As deputy director of the State Department’s Office of International Conferences, I helped organize and provide logistical support for the US’s delegation to the World Conference Against Racism, Racial Discrimination, Xenophobia and Related Intolerance held in Durban, South Africa, in 2001.
The original plan was to send a large delegation and to participate fully in the conference. However, as we reviewed the preliminary documents that would form the basis of the conference’s deliberations and its final Declaration, it became clear that antisemitism was not included among the types of “intolerance” that were to be condemned and eradicated. Rather, the documents demonstrated that criticism of Jews in general and Israel in particular was a fully acceptable mode of expression.
Serious consideration was given to boycotting the conference in view of its antisemitic overtones. In the end, it was decided to send a scaled-down delegation – approximately 45 in number – in hopes that we might have some positive impact, or at least limit the likely antisemitic outcome. Sadly, that was not to be.
The conference was, in fact, two separate events: the official governmental sessions, and a parallel NGO Forum. The governmental meetings proceeded as expected, with hardliners showing very little flexibility in changing the offending language that we opposed, including singling out Israel for harsh criticism.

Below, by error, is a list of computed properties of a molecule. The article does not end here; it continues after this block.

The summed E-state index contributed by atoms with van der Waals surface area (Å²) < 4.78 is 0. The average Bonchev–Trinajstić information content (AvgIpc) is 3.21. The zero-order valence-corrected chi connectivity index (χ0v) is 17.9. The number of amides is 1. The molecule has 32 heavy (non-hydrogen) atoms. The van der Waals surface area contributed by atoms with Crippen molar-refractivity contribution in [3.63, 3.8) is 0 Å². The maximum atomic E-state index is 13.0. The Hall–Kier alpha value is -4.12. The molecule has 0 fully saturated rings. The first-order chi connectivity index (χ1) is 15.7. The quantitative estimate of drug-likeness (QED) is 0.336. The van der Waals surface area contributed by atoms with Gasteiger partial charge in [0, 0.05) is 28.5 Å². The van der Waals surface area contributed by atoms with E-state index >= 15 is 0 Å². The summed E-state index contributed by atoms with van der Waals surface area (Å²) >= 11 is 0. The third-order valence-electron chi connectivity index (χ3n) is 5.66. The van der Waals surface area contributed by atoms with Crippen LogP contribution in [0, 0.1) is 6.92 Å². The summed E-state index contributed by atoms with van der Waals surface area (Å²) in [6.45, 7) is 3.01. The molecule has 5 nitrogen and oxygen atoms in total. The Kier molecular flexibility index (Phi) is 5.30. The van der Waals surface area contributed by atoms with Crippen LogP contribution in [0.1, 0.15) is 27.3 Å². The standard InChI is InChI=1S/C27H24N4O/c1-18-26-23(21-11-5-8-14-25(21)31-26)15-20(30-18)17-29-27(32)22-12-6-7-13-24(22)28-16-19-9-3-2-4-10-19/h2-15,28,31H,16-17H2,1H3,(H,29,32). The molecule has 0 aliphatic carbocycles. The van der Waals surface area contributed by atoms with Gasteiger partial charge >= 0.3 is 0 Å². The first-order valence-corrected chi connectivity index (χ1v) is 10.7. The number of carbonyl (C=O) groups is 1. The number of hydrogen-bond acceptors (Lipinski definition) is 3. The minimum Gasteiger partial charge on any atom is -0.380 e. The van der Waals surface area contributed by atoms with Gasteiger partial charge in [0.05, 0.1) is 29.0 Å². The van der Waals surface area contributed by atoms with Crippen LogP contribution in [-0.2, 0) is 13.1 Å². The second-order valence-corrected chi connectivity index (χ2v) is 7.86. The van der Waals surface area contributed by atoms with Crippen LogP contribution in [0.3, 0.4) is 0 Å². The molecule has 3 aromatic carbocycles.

The NGO meeting was even worse. Very early it became a hate fest aimed directly at Israel. For example, the Protocols of the Elders of Zion was openly available, as well as a book on Israel the Apartheid State that was distributed free of charge. Perhaps the only positive result from Durban for me personally was that I had the good fortune to meet Brenda Katten, who was leading the WIZO delegation. Among her many exceptional activities, she is now a regular Magazine columnist.
Members of the Jewish Caucus, representing Jewish organizations around the world, walked out of the Forum after their proposed language was deleted from the final Declaration while other victim groups were allowed to describe their own victimization in their own way. The deleted language stated:
“We are concerned with the prevalence of anti-Zionism and attempts to delegitimize the State of Israel through wildly inaccurate charges of genocide, war crimes, crimes against humanity, ethnic cleansing and apartheid, as a virulent contemporary form of antisemitism leading to firebombing of synagogues, armed assaults against Jews, incitements to killing, and murder of innocent Jews for their support of the existence of the State of Israel.”
Commenting on the vote against the proposed language from the Jewish Caucus, a member of UN Watch observed, “It was mob rule. There was no opportunity for Jewish delegates to respond. It was clearly a kangaroo court.”
The final NGO Forum Declaration debased terms like genocide, ethnic cleansing, and crimes against humanity by using them to describe Israeli settlement policies in Judea, Samaria and Gaza (what they called “the Occupied Territories”). Shockingly, the leaders of so-called human rights NGOs like Human Rights Watch, the Lawyers Committee for Human Rights, and Amnesty International did almost nothing to denounce the activities of the radicals in their midst.